andldquo;Effortlessly combining methods from analytic philosophy of science, history of science, and gender analysis, Sarah S. Richardson offers a rich and extremely rewarding set of case studies of gender interactions with genetics, demonstrating how gender assumptions have led geneticists, over the course of a century, to andlsquo;bypass standard methodology, ignore alternative models, privilege certain research questions, and skew their interpretation of evidence.andrsquo;andrdquo;
presents an excellent study of the role of gender in human genomics. With this work, Sarah S. Richardson fills a perplexingandmdash;and crucialandmdash;gap in the literature of gender and science.andrdquo;
and#8220;Erudite and well-balanced. . . . Richardson takes issue with the perpetual reductionist view on sex differences. Perplexed by the suggestion made in 2005 that genetic differences between men and women are larger than those between humans and chimpanzees, she meticulously demonstrates how the genetics of sex has been modeled on alleged and often rehearsed gender distinctions between men and women. But she does more. Richardson skillfully demonstrates how instrumental sex differences have been in the development of genetics. . . . Not simply an account of the effect of gender on genetics, [Sex Itself] provides us with tools to think of the possibility of a gender-critical genetics.and#8221;
and#8220;Sex Itself is a provocative book that sits at the intersection of history, philosophy, and social studies of science and gender, and is well worth picking up.and#8221;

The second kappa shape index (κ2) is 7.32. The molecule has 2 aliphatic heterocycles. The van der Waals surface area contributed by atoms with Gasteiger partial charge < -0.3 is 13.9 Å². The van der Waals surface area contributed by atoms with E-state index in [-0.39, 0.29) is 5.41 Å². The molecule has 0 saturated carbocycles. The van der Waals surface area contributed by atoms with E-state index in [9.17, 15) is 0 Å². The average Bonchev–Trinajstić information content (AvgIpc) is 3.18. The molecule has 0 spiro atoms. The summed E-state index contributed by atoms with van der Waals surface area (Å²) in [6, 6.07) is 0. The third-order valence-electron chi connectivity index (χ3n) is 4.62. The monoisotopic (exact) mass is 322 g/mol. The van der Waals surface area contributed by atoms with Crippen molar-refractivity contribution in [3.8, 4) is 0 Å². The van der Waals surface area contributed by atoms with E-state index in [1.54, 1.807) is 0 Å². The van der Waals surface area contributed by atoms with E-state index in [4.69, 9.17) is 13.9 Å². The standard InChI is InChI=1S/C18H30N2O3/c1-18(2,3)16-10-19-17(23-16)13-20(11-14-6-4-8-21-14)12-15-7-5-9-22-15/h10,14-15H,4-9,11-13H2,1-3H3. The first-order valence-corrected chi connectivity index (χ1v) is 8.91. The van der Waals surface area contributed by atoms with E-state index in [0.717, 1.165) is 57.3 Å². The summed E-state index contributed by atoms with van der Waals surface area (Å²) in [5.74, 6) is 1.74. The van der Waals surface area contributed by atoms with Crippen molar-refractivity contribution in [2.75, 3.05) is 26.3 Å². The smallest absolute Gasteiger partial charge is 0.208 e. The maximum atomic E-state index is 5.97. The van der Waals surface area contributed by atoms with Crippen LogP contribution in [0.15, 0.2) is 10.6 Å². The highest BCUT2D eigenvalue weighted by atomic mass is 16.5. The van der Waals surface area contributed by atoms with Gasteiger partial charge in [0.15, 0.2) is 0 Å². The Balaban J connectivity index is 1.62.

and#8220;This book convincingly documents the social and cultural values molding changeable gender views and warns that prevailing norms influence the path of scientific research. Recommended.and#8221;
andquot;Sex Itself offers an insightful analysis of how and#39;sexand#39; and and#39;genderand#39; as social ordering concepts are woven into genetic research. . . . At the same time, [Richardson] offers something more than a straightforward account of how science is sexed and gendered. At its core, Sex Itself is concerned with ethics as much as history.andquot;
andquot;Accessible, beautifully written, and compelling (plus, the illustrations are excellent). and#160;I could hardly put the book down. . . . Sex Itself is not only valuable as a model of feminist empiricist work, but it is also courageous. Richardson takes the science seriously and follows its implications, even if it conflicts with trends in feminist theory; she takes feminist work seriously and applies its methods to critique scientific research. . . . An important contribution to feminist scholarship.andquot;
About the Author
Sarah S. Richardson
is assistant professor of the history of science and of studies of women, gender, and sexuality at Harvard University. She is coeditor of Revisiting Race in a Genomic Age
. She lives in Chester, CT.
Table of Contents
1. Sex Itself
and#160;2. The Odd Chromosomesand#160;3. How the X and Y Became the Sex Chromosomes
4. A New Molecular Science of Sex
5. A Chromosome for Malenessand#160;6. Sexing the Xand#160;7. The Search for the Sex-Determining Gene
8. Save the Males!and#160;9. Are Men and Women as Different as Humans and Chimpanzees?
10.Gender and the Human Genomeand#160;Acknowledgmentsand#160;Notesand#160;Bibliographyand#160;Index